The St Cuthbert's Society website is currently being updated and parts of it will be inaccessible until the week commencing Monday 23rd October. This homepage will remain active and up to date throughout this time.
Information for students will be available on DUO (which is unaffected by this work), and further essential information can be found in the College Handbooks below.
Should you require any information which is not available on the website, please contact Reception on 0191 334 3400 or email@example.com
Welcome to St Cuthbert's Society
St Cuthbert’s Society is one of the largest and oldest student communities at Durham. Founded in 1888 as an alternative to college living, it still retains that independence of spirit, but now offers its students all the advantages of being a college of Durham University. Cuth’s occupies two sites, with rooms on the historic Bailey and self-catered, modern flats across the river at Parson’s Field. We provide a uniquely flexible range of accommodation and catering options to our diverse student body. Cuth’s offers outstanding opportunities for student participation in sport, the arts and volunteering, which are supported by its exceptionally energetic Junior Common Room, as well as a lively programme of interdisciplinary lectures, careers evenings and events to enhance the academic experience.
St Cuthbert's Society College Handbooks.
The College Handbooks (Undergraduate and Postgraduate) for 2016-17 contain important information for all members of Cuth's, including University regulations. If you require this in a different format, please contact the College Office using firstname.lastname@example.org. You can download them here;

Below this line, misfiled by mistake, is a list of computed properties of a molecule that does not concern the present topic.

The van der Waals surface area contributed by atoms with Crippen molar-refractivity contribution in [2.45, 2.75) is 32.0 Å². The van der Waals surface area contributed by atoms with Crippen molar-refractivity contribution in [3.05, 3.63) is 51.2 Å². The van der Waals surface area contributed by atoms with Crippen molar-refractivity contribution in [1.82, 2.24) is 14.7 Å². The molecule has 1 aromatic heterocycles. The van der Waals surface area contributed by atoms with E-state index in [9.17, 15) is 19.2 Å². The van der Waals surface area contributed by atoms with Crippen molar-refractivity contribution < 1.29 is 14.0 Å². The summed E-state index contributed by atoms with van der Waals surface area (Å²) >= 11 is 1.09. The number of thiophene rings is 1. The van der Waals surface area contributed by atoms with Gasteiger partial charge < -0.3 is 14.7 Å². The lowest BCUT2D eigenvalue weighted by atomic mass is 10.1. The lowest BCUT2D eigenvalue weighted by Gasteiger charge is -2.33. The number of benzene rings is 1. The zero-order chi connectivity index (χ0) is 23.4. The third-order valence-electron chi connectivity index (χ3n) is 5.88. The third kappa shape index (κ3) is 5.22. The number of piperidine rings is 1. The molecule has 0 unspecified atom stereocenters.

Fellows' Lecture: Professor Anya Hurlbert
The Annual Fellows' Lecture will be given by Anya Hurlbert, Professor of Visual Neuroscience at Newcastle University. Professor Hurlbert's title will be "Light and Colour in Life and Art". All are welcome to this public lecture.
Light shapes human behaviour, giving rise to conscious perception and unconscious biological rhythms. We both see and feel variations in light, constructing colours in our minds from the light reflected by objects, and adapting our moods to changes in the environmental illumination. Why are strawberries red even when they reflect blue light? What does it mean to see red? Does blue light make us more alert? Why do different people see colours differently? Was Monet unusually “colour-inconstant”? In this lecture, Professor Hurlbert will explore the effects of light and colour on seeing and feeling, in the natural world and in art, and explore the challenges and opportunities afforded by new lighting technologies, for human perception and performance.